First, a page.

I used to laugh at Bush's verbal gaffes too, but seldom is the question asked, is there something wrong with the man? Has he fallen off the wagon? Is his brain fried? Mine would be if I kept up the party-boy lifestyle I had as a college undergrad until I was 40. Think about it, wouldn't your brain be toast too after decades of alcohol and possibly cannibus and poppi abuse? Consider, in the August 2004 timeframe alone, Bush: > stammered some hysterically incomprehensible gibberish about tribal sovereignty to a group of native american journalists. Though it doesn't make for a good Bushism "sound byte" his incomprehensible, rambling, ad hoc answer was funny (there's a Quicktime video of this on the web...) Until you realize how remarkabley unprepared he was. His reply to a straightforward soft ball question also was offensive to native americans, who can actually be heard gasping in the background when his answer implied that native americans were "given" their sovereignty by the US government. > Actually, really, said, "Our enemies will never stop seeking ways to harm our country and its people, AND NEITHER WILL WE!" durning a press conference where he signed a $400 billion plus dollar military appropriation. Doh! > Last but not least, made a mega-freudian-faux pax on the campaing trail in front of thousands when he said something to the effect that... "we must not stop OB/GYN doctors from spreading their love of woman across the country." HA-HA-Huh?! Bear in mind, these >all occured around a one month period<! Also consider that these gaffes come from professionally prepared, written speeches in most cases! All's he has to do is read off a frigg'n sheet of paper!Read more ›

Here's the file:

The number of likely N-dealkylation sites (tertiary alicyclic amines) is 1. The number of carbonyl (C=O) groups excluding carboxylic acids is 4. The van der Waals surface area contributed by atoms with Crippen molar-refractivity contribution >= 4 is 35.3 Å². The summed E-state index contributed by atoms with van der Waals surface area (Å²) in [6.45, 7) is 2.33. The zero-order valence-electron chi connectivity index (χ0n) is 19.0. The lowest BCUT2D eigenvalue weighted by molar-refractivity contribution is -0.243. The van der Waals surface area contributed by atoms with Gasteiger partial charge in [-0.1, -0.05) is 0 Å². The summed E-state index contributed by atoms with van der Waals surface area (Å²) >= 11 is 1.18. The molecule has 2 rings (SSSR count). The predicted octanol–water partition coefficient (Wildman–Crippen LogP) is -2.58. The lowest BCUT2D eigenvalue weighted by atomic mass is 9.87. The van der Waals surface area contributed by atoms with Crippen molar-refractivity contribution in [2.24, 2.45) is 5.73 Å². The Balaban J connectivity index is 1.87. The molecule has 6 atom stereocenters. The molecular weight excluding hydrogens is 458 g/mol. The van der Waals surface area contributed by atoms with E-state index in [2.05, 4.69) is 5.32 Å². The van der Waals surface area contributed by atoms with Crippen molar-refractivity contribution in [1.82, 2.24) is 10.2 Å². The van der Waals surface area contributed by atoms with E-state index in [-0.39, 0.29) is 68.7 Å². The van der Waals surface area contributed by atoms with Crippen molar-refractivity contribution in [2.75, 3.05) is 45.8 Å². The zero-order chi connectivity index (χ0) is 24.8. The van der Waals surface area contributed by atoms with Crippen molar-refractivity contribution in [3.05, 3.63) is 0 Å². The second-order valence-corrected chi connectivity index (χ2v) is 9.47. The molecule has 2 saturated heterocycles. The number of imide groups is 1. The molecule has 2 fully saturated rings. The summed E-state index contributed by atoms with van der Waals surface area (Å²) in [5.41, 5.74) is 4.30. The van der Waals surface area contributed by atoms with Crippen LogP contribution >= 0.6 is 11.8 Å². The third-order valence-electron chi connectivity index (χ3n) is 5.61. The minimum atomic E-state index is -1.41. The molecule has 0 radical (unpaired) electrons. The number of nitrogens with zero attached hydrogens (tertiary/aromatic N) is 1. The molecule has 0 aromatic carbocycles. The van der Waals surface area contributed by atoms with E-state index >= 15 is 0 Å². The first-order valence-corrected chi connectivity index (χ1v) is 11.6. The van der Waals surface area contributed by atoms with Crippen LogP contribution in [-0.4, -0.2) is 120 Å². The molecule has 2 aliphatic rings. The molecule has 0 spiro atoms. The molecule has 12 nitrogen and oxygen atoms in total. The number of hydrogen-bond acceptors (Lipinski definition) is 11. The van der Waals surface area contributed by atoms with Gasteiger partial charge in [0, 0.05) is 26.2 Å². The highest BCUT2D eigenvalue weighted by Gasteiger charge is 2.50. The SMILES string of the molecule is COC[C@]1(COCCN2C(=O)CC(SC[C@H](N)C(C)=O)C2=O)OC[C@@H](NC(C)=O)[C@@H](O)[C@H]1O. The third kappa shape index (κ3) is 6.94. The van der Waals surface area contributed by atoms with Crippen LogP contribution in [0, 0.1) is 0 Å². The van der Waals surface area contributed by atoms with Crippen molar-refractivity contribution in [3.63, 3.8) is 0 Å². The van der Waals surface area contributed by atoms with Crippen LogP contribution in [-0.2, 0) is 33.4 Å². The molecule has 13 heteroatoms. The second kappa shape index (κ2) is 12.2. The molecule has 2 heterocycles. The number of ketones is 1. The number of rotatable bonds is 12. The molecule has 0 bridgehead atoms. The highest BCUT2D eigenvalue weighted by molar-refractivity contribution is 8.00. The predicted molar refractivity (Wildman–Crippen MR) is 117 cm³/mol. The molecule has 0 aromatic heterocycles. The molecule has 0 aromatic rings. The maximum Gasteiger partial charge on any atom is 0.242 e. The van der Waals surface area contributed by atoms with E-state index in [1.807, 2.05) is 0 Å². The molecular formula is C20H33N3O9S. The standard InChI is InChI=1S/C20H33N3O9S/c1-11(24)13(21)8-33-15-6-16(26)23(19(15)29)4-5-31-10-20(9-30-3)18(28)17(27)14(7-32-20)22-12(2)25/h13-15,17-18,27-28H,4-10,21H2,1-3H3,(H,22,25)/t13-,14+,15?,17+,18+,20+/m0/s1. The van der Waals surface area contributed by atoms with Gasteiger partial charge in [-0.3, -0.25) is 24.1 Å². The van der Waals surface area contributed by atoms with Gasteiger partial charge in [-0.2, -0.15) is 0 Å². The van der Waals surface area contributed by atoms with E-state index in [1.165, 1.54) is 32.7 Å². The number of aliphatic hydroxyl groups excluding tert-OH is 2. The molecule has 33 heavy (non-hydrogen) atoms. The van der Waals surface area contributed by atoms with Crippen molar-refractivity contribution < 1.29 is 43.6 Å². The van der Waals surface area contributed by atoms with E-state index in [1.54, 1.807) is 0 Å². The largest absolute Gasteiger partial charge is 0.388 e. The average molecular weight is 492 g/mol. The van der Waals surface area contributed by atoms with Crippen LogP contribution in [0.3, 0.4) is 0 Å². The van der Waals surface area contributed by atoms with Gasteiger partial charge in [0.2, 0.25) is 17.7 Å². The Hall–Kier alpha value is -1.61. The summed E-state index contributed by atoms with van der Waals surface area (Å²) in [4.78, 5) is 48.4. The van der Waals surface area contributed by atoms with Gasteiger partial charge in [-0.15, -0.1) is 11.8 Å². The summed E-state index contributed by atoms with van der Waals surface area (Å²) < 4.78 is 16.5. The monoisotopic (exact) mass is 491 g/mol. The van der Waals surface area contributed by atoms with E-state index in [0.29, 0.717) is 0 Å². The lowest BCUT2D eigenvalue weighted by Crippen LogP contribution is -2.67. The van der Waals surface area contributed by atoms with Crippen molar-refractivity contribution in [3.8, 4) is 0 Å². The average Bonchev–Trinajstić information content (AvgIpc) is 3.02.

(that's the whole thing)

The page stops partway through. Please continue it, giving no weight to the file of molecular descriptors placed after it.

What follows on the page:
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44 of 56 people found the following review helpful By Bucherwurm on January 16, 2004
Format: Paperback Verified Purchase
First of all I really love reading the extemporary words of wisdom spoken by the leader of our nation. Sometimes I have difficulty understanding exactly what he is saying, but no matter, his off the cuff remarks are unlike those of any other president in our history.
BUT: You are paying dearly for them when you buy this book. There are only 95 of them in the 84 pages of this slim tome. Gosh, almost 10 cents apiece? It's a book that can actually be read in a few minutes.
Staunch supporters of the prez should consider buying this book, not for the quotations, but for the 44 (yes, forty four)pictures of the president in the book - plus one picture of his dog. Many are full page, suitable for framing shots that would fit nicely on your corporate desk.
And now would someone please explain a couple of the quotes?
"You see, the Senate wants to take away some of the powers of the Administrative branch." I was taught that there are 3 branches of govmint: Executive, Legislative and Judicial. On what date was the Administrative branch added?
"There's an old saying in Tennessee -I know it's in Texas, probably in Tennessee- that says fool me once, shame on- shame on you. Fool me,- you can't get fooled again." I thought it was supposed to go "Fool me once, shame on you; fool me twice, shame on me."
And lets part with the following: "I am the master of low expectations." and "There may be some tough times here in America. But this country has gone through tough times before, and we're going to do it again." Hmmm, sounds sort of dire. Kind of reminds me of Kafka's saying "Hope is infinite, but not for us."